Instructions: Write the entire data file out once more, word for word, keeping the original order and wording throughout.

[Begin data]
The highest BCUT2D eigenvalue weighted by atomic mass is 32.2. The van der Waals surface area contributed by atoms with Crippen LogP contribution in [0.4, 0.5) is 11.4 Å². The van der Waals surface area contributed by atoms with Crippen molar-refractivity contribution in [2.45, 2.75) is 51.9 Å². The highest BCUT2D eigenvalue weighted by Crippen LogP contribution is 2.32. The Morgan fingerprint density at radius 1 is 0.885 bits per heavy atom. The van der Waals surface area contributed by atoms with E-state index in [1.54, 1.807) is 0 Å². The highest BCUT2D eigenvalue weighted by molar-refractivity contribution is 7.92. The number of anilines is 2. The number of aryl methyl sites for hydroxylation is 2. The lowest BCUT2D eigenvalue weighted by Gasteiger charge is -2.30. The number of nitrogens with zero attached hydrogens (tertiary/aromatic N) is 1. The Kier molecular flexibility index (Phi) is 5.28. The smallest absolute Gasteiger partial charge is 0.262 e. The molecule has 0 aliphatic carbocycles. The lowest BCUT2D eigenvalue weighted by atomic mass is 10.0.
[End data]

The highest BCUT2D eigenvalue weighted by atomic mass is 32.2. The van der Waals surface area contributed by atoms with Crippen LogP contribution in [0.4, 0.5) is 11.4 Å². The van der Waals surface area contributed by atoms with Crippen molar-refractivity contribution in [2.45, 2.75) is 51.9 Å². The highest BCUT2D eigenvalue weighted by Crippen LogP contribution is 2.32. The Morgan fingerprint density at radius 1 is 0.885 bits per heavy atom. The van der Waals surface area contributed by atoms with E-state index in [1.54, 1.807) is 0 Å². The highest BCUT2D eigenvalue weighted by molar-refractivity contribution is 7.92. The number of anilines is 2. The number of aryl methyl sites for hydroxylation is 2. The lowest BCUT2D eigenvalue weighted by Gasteiger charge is -2.30. The number of nitrogens with zero attached hydrogens (tertiary/aromatic N) is 1. The Kier molecular flexibility index (Phi) is 5.28. The smallest absolute Gasteiger partial charge is 0.262 e. The molecule has 0 aliphatic carbocycles. The lowest BCUT2D eigenvalue weighted by atomic mass is 10.0.